Shetland islands dating
The earliest written references to the islands date back to Roman times.The early historic period was dominated by Scandinavian influences, especially from Norway, and the islands did not become part of Scotland until the 15th century.Another possible early written reference to the islands is Tacitus' report in Agricola in AD 98, after describing the discovery and conquest of Orkney, that the Roman fleet had seen "Thule, too".—"the Isles of Cats", which may have been the pre-Norse inhabitants' name for the islands.The Cat tribe also occupied parts of the northern Scottish mainland and their name can be found in Caithness, and in the Gaelic name for Sutherland ( This is also the source of the ZE postcode used for Shetland. The next largest are Yell, Unst, and Fetlar, which lie to the north, and Bressay and Whalsay, which lie to the east.The Pleistocene glaciations entirely covered the islands.During that period, the Stanes of Stofast, a 2000-tonne glacial erratic, came to rest on a prominent hilltop in Lunnasting.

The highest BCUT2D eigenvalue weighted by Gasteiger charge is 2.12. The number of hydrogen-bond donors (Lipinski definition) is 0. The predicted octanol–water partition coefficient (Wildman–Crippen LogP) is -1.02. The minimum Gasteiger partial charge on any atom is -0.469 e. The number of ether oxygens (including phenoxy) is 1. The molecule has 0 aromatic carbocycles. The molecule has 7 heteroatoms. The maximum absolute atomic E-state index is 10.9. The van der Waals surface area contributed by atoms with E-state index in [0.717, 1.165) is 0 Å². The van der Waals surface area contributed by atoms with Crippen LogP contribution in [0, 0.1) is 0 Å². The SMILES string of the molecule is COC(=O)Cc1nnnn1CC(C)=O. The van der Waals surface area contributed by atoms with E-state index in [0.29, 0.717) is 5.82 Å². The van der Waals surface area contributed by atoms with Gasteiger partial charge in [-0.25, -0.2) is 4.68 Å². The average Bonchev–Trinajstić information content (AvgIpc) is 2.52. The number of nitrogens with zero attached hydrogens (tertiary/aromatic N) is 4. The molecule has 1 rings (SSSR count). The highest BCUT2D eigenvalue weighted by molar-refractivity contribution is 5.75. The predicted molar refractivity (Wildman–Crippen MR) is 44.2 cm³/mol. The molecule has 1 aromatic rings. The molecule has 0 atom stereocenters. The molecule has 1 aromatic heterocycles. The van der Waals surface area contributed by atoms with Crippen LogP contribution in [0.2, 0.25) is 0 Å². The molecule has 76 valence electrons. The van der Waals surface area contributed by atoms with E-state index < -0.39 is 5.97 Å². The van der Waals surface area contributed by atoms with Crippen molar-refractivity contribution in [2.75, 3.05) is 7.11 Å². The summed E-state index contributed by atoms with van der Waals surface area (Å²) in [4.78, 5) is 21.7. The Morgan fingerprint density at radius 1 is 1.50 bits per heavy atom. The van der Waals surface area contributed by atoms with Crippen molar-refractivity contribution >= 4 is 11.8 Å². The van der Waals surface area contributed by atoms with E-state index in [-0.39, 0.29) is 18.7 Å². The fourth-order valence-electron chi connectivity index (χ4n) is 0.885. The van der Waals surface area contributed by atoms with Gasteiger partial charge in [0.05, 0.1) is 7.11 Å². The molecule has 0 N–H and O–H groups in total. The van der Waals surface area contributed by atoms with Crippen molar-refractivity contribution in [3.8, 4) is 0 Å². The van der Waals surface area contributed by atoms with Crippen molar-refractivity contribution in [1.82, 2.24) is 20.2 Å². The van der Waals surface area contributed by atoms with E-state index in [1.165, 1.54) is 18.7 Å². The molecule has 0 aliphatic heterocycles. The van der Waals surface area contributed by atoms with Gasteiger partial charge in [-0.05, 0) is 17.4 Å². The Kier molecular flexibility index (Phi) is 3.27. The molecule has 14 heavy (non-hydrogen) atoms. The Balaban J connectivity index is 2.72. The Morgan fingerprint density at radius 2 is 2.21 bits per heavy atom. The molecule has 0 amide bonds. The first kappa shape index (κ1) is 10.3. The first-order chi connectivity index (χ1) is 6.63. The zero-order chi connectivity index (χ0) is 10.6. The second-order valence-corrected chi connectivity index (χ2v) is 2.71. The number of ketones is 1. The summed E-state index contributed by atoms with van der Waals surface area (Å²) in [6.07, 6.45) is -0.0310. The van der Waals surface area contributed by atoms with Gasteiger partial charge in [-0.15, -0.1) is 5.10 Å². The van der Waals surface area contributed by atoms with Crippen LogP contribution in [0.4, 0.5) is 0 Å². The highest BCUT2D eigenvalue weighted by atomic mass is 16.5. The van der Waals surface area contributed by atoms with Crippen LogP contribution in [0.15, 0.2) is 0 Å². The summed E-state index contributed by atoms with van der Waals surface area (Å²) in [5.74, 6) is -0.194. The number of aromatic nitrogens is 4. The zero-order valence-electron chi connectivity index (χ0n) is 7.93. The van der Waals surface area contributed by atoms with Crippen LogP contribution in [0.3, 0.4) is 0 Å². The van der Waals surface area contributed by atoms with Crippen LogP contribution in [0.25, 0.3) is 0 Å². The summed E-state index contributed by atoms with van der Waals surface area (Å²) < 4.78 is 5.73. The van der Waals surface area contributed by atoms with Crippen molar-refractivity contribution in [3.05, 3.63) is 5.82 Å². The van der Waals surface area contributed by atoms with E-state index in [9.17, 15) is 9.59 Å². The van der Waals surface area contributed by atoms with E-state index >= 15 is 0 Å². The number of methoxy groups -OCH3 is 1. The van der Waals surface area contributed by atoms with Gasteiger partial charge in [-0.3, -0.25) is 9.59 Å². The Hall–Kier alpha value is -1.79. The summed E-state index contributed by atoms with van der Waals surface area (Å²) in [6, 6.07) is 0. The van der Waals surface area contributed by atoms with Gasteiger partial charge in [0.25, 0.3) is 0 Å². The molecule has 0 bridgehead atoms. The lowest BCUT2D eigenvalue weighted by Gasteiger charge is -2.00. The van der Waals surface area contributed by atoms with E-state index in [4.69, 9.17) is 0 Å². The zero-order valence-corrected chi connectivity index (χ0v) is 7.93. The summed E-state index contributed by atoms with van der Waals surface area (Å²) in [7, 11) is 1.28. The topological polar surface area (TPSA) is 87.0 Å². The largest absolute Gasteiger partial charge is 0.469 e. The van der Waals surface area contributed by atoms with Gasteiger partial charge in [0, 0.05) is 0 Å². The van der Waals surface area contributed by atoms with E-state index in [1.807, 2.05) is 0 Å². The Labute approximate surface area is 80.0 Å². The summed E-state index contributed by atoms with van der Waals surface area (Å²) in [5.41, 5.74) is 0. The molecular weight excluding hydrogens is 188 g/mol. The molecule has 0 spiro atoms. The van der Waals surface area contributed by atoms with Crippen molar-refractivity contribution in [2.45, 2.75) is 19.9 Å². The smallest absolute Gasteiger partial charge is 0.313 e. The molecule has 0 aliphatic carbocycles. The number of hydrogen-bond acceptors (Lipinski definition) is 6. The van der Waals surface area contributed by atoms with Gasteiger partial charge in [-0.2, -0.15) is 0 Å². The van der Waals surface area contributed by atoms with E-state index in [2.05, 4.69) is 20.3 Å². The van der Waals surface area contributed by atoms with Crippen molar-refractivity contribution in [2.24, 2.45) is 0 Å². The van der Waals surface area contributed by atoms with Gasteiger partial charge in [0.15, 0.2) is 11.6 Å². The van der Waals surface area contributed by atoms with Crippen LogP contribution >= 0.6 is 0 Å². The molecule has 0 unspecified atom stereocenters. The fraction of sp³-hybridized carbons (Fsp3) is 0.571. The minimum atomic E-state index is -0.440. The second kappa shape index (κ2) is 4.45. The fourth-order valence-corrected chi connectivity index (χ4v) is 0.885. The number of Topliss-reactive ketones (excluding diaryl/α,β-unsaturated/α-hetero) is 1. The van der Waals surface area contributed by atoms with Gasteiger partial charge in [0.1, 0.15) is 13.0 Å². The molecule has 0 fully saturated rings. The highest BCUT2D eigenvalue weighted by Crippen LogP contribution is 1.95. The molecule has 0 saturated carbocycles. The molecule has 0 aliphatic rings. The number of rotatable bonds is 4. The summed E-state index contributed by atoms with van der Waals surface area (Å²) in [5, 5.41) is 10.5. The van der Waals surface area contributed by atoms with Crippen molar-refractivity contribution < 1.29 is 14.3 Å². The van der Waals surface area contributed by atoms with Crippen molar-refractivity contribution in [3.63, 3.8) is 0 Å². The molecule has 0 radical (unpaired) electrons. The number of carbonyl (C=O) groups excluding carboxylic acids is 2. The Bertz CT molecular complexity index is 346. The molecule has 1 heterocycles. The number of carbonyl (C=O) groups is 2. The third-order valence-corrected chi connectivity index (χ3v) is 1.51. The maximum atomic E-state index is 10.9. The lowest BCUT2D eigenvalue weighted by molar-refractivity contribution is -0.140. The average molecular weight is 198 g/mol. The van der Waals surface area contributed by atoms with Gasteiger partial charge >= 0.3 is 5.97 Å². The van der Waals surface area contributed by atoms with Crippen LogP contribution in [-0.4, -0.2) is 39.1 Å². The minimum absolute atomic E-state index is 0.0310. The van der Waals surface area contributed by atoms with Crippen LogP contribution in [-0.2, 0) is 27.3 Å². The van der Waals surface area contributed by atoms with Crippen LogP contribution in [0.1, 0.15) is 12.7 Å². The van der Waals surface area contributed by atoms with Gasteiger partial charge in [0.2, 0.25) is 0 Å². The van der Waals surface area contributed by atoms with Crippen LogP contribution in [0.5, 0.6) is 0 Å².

The local way of life reflects the Scottish and Norse heritage of the isles, including the Up Helly Aa fire festival, and a strong musical tradition, especially the traditional fiddle style.
The uninhabited islands include Mousa, known for the Broch of Mousa, the finest preserved example in Scotland of an Iron Age broch; Noss to the east of Bressay, which has been a national nature reserve since 1955; St Ninian's Isle, connected to Mainland by the largest active tombolo in the UK; and Out Stack, the northernmost point of the British Isles.
The geology of Shetland is complex, with numerous faults and fold axes.
Most of the individual islands have Norse names, although the derivations of some are obscure and may represent pre-Norse, possibly Pictish or even pre-Celtic names or elements. East and West Burra, Muckle Roe, Papa Stour, Trondra and Vaila are smaller islands to the west of Mainland.
The other inhabited islands are Foula 28 kilometres (17 mi) west of Walls, Fair Isle 38 kilometres (24 mi) south-west of Sumburgh Head, and the Out Skerries to the east.is specifically designed for local singles from Shetland Islands and across the UK, looking for more from an online dating website or dating agency.